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How positive media can help you win more grants

Positive media accounts of success stories at your non-profit do not just make you and your staff feel great. These coveted stories are validation to anyone that your non-profit is worth extra funding. Sometimes, busy non-profit leaders feel that generating puff pieces for the local media is not worth their time. Here’s why a few minutes a week can improve your grant profile, and a few tips and tricks to help journalists find you and sing your praises.


Media helps funders find you. Raising your profile in the community can help foundation staff and grant committee members get more data points on your work. Some corporate grants, especially during the Holidays, are driven entirely by employee recommendations. Get out there and get noticed.

Media showcases your expert staff. Experts offer unique and even transformative insight into the mission of your organization. When you highlight the qualifications of your best staff members, it raises your star in the community. You can even sign up to be a source for reporters on deadline at helpareporter.com (HARO). (Preview their guidelines first – there are rules for sources.)

Media can help you advocate for your mission. The needs assessment in the grant application might only be 500 words…or even 500 characters. An insightful front-page story in a major local daily provides needed context, and perhaps even added emotional punch to the huge needs your staff encounters daily.

Media generates individual donations. Increasing attention to the needs you address and the successful programs you run leads to more donors. Foundations like to see nonprofits with wide community support and varied income streams. So, make sure you have a link to an online donor platform and clear donation buttons on your website.

Successful media proves you can generate positive press releases. Many funders require some kind of public mention of their generosity after awarding a grant. Recent success with placing articles in print or online shows that you can announce a grant, perhaps even beyond a funder’s expectations. Great media skills can’t replace a solid grant proposal, but it might tip the balance in your favor when funders have to make hard decisions.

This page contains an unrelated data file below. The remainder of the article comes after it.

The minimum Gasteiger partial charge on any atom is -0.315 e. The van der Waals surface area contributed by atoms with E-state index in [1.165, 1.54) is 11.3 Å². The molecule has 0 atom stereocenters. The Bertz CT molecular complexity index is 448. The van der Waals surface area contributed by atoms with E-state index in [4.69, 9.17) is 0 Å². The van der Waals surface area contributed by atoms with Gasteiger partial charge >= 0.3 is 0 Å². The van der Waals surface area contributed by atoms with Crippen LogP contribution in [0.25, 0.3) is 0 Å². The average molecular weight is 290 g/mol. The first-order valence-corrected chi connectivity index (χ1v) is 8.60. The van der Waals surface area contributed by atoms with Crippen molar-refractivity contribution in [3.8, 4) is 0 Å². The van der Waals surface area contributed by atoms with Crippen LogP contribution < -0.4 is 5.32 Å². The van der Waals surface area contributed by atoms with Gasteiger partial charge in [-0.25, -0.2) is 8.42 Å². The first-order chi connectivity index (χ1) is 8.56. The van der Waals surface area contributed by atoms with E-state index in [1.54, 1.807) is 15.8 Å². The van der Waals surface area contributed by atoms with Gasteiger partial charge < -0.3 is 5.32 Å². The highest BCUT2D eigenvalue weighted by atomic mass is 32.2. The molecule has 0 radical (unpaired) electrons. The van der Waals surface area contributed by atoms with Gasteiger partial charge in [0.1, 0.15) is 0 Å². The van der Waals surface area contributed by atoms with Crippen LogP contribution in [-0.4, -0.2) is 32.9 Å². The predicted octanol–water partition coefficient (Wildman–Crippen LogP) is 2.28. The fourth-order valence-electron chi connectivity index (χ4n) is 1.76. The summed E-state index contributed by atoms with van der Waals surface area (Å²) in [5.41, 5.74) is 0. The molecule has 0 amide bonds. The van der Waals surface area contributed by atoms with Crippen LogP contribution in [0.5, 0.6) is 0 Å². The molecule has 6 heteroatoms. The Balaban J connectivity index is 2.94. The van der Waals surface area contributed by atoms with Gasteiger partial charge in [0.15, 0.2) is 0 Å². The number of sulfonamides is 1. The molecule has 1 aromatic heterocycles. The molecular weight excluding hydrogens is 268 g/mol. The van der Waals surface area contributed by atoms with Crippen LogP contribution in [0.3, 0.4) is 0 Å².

Find “your” reporter: Newspaper reporters generally have a “beat,” like sports, business, or local news. Read the newspaper you are targeting. Who is writing articles related to your non-profit’s mission? That’s “your” reporter! Try to connect with them via networking.

Connect to “on-air” personalities. Television spots are usually written by a producer, who then feeds the script to the on-air reporter. Sometimes it is one person doing both. Try to find a friend internally at the station. People, even reporters, write about people they know.

Write a tight press release. Don’t just put out ‘news’ with boring quotations that the journalist will ignore. Use short sentences that succinctly give the 5 Ws (who, what, when, where, why) in the first 150 words, and insert both a compelling picture with a caption, and a quotation that is insightful, not predictable.

Overworked, and under deadline: Journalists (both print and online) must produce content FAST. Your job is to be helpful. So, if a reporter calls, CALL THEM RIGHT BACK. For press releases, only share phone numbers of responsive persons who can speak on behalf of your organization. If you know your CEO will not do this, don’t list the CEO as the media contact. Be responsive!

Tie your story ideas to current trends and news: The reporter has to justify why it’s news that your organization got a grant or started a new program—and so do you. For each detail in a release or story idea, ask yourself, “Why should I care?” (And do not be offended if the reporter says that to you.)

Provide source information: Include data and facts and hyperlink your sources right into your press release or social media post so that reporters can independently verify your information. If reporters get relevant, mission-focused metrics about your community, not just internal success stories from your organization, they will be more likely to use it.

Share relevant statistics on social media. Sharing important articles and new statistics on any social media platform can reach more people. If your online feed regularly posts above-average content on your mission, you may become a trusted source of data and context.

Participate in community calendars. Add events (even virtual ones) to the social calendars of your local newspaper, radio stations, and television outlets. Often, a link to a Facebook event listing is required, or to a landing page on your website for more information. Set that up first. (This might be a great volunteer opportunity.)

Use free media spots on radio. Newspapers and websites are not the only choice. Most radio stations have free spots for non-profits where you can share a 10 or 20 second script. Your public radio station might even have an interview-style show to provide information on community problems.

Share events and community needs on television. Television stations also offer free community service spots for local non-profits. Network to find the right staff member who is the gatekeeper, and be persistent. Once you land the gig, wear one bright color – and come prepared to focus on ONE aspect of your mission.

So busy with grants that you have no time for media? Learn more about how we can help you win more grants with less stress – Work With Us.

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Grant Management, Grant Readiness

November 10, 2020

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